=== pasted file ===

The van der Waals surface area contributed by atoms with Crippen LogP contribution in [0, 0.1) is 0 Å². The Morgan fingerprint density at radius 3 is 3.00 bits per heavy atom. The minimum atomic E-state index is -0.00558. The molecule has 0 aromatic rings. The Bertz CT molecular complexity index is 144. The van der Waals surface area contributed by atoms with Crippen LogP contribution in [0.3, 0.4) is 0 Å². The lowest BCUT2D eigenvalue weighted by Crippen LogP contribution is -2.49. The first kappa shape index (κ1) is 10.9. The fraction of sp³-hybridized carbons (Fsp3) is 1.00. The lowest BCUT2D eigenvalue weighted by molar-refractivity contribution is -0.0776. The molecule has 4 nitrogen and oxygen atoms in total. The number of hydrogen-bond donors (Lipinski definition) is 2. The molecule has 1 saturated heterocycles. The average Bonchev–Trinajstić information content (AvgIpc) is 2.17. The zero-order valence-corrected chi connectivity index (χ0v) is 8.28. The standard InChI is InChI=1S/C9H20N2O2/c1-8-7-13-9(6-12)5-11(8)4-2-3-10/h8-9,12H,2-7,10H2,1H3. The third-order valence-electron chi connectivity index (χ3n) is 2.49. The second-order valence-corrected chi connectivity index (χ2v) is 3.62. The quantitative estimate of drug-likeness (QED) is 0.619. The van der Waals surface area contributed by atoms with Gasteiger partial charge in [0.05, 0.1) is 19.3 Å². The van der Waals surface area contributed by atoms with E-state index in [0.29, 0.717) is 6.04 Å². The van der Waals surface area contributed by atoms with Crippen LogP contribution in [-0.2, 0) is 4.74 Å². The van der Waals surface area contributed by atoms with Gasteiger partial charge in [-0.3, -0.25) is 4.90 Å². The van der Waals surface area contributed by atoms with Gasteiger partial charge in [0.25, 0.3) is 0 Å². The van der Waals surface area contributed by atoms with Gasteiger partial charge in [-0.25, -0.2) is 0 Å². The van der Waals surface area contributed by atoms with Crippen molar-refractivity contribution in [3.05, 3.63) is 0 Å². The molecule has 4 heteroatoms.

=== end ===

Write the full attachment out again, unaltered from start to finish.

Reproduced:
The van der Waals surface area contributed by atoms with Crippen LogP contribution in [0, 0.1) is 0 Å². The Morgan fingerprint density at radius 3 is 3.00 bits per heavy atom. The minimum atomic E-state index is -0.00558. The molecule has 0 aromatic rings. The Bertz CT molecular complexity index is 144. The van der Waals surface area contributed by atoms with Crippen LogP contribution in [0.3, 0.4) is 0 Å². The lowest BCUT2D eigenvalue weighted by Crippen LogP contribution is -2.49. The first kappa shape index (κ1) is 10.9. The fraction of sp³-hybridized carbons (Fsp3) is 1.00. The lowest BCUT2D eigenvalue weighted by molar-refractivity contribution is -0.0776. The molecule has 4 nitrogen and oxygen atoms in total. The number of hydrogen-bond donors (Lipinski definition) is 2. The molecule has 1 saturated heterocycles. The average Bonchev–Trinajstić information content (AvgIpc) is 2.17. The zero-order valence-corrected chi connectivity index (χ0v) is 8.28. The standard InChI is InChI=1S/C9H20N2O2/c1-8-7-13-9(6-12)5-11(8)4-2-3-10/h8-9,12H,2-7,10H2,1H3. The third-order valence-electron chi connectivity index (χ3n) is 2.49. The second-order valence-corrected chi connectivity index (χ2v) is 3.62. The quantitative estimate of drug-likeness (QED) is 0.619. The van der Waals surface area contributed by atoms with Gasteiger partial charge in [0.05, 0.1) is 19.3 Å². The van der Waals surface area contributed by atoms with E-state index in [0.29, 0.717) is 6.04 Å². The van der Waals surface area contributed by atoms with Crippen LogP contribution in [-0.2, 0) is 4.74 Å². The van der Waals surface area contributed by atoms with Gasteiger partial charge in [-0.3, -0.25) is 4.90 Å². The van der Waals surface area contributed by atoms with Gasteiger partial charge in [0.25, 0.3) is 0 Å². The van der Waals surface area contributed by atoms with Gasteiger partial charge in [-0.25, -0.2) is 0 Å². The van der Waals surface area contributed by atoms with Crippen molar-refractivity contribution in [3.05, 3.63) is 0 Å². The molecule has 4 heteroatoms.